After first being announced in late 2016, the tenant fees ban – known officially as the Tenant Fees Act – is effective from June 1 2019.
This means letting agents and landlords are no longer be able to charge upfront fees and the deposits they can take from tenants are capped.
For landlords, it’s vitally important that you’re up to speed with what the new legislation allows you to do. It’s also key that you work with a letting agency that is fully compliant and transparent.
To mark the introduction of this landmark legislation – which is likely to have a significant effect on the rental market – we have put together a rundown of everything you need to know…
No more upfront tenancy fees
The new legislation prohibits agents and landlords from charging tenants any upfront fees, apart from some exemptions (detailed below). You are of course still allowed to charge for rent and deposits, although in the case of deposits these are now capped as we explain below.
Here is a selection of fees that tenants can no longer be charged for:
• Administration fees
• Inventory fees
• Credit check fees
• Cleaning fees
• Referencing fees
• Guarantor fees
This list is by no means exhaustive, so if you are thinking about charging for something but not sure if it’s banned, it’s advised that you check with a professional letting agent or read up on the government’s official guidance.
Which tenancies does the fees ban apply to?
The Tenant Fees Act applies to all new tenancies and renewals effective from June 1 2019.
For tenancies granted before this date, landlords are still able to charge fees to tenants, provided they are set out in the original tenancy agreement.
By June 1 2020, however, all existing tenancy agreements will be brought in line with the legislation meaning that all upfront fees will be banned.
The laws apply to all Assured Shorthold Tenancy agreements – which are the most common – as well as student lettings and licence agreements (including lodgers).
There are three default fees you are still able to charge for
As mentioned above, there are three fees which you are able to charge tenants for, these are known as ‘default fees’ and must be included in a tenancy agreement.
If your tenants are in rent arrears for more than two weeks, you are able to charge them a late rent payment fee up to 3% plus the Bank of England base interest rate.
You can also charge your tenants if they want to make a change to the tenancy agreement such as adding a pet clause or terminating the contract early. You are only allowed to charge up to £50 for this, unless you can demonstrate why it cost more.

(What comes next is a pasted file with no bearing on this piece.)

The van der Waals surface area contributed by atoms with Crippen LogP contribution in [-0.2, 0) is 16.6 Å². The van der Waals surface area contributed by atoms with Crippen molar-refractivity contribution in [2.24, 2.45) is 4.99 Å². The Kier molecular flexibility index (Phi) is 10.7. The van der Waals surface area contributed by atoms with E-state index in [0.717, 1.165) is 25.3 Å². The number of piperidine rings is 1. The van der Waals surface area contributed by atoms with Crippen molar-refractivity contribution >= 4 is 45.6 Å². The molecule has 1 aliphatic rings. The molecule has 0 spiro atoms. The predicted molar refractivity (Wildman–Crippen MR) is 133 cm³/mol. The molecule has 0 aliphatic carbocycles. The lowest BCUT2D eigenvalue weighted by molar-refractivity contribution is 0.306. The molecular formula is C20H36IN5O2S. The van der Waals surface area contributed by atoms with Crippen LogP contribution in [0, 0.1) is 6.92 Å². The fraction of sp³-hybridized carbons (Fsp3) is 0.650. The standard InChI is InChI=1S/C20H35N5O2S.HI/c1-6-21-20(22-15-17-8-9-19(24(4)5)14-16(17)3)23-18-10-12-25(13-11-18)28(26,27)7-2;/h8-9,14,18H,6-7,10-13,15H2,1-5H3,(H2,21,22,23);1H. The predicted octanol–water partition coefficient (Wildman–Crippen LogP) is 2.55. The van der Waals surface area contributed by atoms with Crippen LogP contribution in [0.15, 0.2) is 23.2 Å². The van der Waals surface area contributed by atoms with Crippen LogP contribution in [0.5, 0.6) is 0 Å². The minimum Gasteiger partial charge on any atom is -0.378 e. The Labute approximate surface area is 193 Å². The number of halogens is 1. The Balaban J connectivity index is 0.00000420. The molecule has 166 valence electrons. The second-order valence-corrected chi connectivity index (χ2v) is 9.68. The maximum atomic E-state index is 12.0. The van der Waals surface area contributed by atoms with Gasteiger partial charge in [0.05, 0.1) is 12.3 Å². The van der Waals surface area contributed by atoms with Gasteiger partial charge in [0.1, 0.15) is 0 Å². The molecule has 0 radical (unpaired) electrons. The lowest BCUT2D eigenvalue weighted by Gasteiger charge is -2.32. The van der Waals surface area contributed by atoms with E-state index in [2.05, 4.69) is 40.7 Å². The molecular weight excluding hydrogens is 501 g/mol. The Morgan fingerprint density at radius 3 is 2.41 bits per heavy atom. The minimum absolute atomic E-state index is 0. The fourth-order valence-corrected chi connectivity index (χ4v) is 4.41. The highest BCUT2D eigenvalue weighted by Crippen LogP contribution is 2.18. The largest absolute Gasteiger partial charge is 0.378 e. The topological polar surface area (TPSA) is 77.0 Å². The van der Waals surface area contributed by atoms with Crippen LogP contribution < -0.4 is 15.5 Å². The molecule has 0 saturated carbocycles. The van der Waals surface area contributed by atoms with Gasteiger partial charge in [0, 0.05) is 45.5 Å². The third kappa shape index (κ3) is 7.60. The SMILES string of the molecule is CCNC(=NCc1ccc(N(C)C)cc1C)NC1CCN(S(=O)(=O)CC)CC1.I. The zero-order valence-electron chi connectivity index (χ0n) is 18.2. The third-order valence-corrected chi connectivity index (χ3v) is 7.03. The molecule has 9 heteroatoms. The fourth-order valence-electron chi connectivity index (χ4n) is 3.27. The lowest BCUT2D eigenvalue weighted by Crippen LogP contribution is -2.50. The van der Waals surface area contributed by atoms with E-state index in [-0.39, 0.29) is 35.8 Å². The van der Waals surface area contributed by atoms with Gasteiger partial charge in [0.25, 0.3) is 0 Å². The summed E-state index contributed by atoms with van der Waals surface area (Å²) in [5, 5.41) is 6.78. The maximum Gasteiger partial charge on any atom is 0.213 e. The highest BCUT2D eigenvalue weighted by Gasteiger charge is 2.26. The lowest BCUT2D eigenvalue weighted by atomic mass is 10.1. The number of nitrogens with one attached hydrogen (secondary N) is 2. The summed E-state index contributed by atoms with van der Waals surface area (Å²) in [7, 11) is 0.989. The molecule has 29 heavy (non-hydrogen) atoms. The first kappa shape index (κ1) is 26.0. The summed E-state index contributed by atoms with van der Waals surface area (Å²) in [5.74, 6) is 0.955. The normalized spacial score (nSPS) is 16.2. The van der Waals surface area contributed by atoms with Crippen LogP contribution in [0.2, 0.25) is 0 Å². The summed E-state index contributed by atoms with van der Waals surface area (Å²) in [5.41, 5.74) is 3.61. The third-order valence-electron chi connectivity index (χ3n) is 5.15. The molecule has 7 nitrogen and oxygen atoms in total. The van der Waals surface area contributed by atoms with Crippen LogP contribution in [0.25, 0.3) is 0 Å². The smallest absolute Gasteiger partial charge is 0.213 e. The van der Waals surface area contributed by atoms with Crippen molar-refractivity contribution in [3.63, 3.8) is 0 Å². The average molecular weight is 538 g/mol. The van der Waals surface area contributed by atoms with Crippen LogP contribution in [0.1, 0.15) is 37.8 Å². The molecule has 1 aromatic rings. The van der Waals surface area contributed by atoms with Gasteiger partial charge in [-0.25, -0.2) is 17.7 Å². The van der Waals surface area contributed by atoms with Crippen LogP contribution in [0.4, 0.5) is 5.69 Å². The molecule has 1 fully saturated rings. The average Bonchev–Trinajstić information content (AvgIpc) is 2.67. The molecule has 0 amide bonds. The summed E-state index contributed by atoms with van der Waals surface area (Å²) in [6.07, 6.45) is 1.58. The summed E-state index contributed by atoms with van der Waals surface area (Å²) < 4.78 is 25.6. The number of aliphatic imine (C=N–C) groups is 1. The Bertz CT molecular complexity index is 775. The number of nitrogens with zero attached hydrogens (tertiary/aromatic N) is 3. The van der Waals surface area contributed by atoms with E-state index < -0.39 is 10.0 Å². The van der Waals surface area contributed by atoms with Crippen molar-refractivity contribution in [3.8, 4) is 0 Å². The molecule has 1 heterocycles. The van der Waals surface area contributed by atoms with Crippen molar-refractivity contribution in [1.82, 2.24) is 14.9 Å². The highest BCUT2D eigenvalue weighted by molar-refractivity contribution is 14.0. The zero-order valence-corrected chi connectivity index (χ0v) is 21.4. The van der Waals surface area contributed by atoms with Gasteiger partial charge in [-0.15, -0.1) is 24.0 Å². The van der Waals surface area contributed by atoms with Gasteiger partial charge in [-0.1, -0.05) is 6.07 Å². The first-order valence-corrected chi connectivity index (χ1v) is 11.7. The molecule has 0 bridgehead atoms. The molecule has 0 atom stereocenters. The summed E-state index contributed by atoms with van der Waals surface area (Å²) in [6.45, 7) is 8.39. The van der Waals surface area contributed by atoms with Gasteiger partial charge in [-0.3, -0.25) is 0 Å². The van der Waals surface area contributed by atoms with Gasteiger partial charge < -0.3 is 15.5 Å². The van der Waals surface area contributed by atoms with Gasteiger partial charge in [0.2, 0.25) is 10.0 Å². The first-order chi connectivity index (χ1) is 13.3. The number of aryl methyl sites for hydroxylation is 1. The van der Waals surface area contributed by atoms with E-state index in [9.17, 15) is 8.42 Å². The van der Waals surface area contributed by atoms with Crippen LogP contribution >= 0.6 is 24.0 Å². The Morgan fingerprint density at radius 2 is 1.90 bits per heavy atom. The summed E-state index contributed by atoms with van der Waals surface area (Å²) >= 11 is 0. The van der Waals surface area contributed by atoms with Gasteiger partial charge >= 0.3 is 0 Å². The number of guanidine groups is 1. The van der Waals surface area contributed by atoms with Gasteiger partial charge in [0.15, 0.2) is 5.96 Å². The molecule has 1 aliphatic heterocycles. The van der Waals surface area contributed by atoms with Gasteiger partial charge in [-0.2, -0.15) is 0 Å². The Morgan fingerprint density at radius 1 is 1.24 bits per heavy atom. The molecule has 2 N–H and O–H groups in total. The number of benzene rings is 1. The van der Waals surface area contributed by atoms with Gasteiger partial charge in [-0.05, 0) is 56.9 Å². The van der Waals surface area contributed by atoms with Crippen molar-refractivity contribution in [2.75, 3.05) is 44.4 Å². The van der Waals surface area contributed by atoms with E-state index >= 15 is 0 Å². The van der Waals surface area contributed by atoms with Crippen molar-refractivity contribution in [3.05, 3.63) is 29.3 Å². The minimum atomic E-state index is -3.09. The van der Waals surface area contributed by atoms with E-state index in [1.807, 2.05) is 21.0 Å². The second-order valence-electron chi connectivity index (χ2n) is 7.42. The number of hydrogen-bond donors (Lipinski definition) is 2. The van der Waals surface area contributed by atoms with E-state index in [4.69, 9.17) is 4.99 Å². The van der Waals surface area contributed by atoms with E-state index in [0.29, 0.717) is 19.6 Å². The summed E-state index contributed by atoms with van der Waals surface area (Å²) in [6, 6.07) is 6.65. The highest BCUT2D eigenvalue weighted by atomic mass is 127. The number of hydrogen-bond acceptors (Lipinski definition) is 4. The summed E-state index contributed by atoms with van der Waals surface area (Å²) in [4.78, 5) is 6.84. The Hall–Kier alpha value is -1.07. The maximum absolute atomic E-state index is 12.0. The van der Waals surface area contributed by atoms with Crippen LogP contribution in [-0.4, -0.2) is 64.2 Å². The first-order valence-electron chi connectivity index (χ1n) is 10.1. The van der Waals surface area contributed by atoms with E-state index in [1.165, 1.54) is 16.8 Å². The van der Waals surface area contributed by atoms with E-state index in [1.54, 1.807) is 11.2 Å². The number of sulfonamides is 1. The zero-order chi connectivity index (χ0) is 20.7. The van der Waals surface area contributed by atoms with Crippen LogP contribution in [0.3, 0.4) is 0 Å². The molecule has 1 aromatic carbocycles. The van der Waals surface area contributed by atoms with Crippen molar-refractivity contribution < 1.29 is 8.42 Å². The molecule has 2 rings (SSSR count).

If the tenant is merely asking to extend or renew their agreement, you are not allowed to charge for this under the Tenant Fees Act.
The final default fee is for lost keys. This charge must be for a reasonable amount with receipts as proof.
Holding and security deposit caps explained
As part of the new laws, holding deposits – which allow prospective tenants to reserve a property – and security deposits are being capped.
The holding deposit cap is set at one week’s rent. You are only allowed to keep a holding deposit for 15 days, unless otherwise agreed in writing. After this deadline, you are required to return the money to the tenant within one week.
The reasons for withholding a holding deposit are as follows:
• The tenant fails a Right to Rent check
• The tenant withdraws after making a formal application
• The tenant fails to take reasonable steps to enter into the tenancy agreement
• The tenant provides misleading information such as an inflated salary
Meanwhile, security deposits are capped at five weeks’ rent for properties with a yearly rent below £50,000 and six weeks for properties with an annual rent higher than this figure.
If you have tenancy agreements in place where the deposits exceed the five or six-week cap, you will be required to reduce them when the agreement next renews or after May 31 2020, whatever comes first.
There are significant penalties for non-compliance
If you breach the Tenant Fees Act – either by charging for a prohibited payment or taking a deposit higher than the relevant cap – there are significant penalties.
For the first breach, you will be liable for a fine of up to £5,000. If you breach the Act for a second time within five years you will be charged with a banning order offence.
In this instance, you could be prosecuted or fined up to £30,000 by your local authority. Any fines you receive will have to be paid on top of the fees or deposits you are required to repay to the tenant.
Working with a professional agent is key
As we said above, as well as being compliant yourself, it’s important that you work with a letting agency that takes compliance seriously.
The best local letting agents can offer you expert advice and help you to navigate your way through the new rules and regulations.
The tenant fees ban certainly represents a challenge for landlords, but if you have the right strategy in place and work alongside a reputable letting agency there are still plenty of opportunities to be successful and remain profitable.
If you require further advice on the tenant fees ban or any aspect of the lettings process, you can get in touch with Parkgate Estates on: 020 8940 2991.
What’s more, you can find out how much you could be charging in monthly rent by requesting a free and instant online property valuation.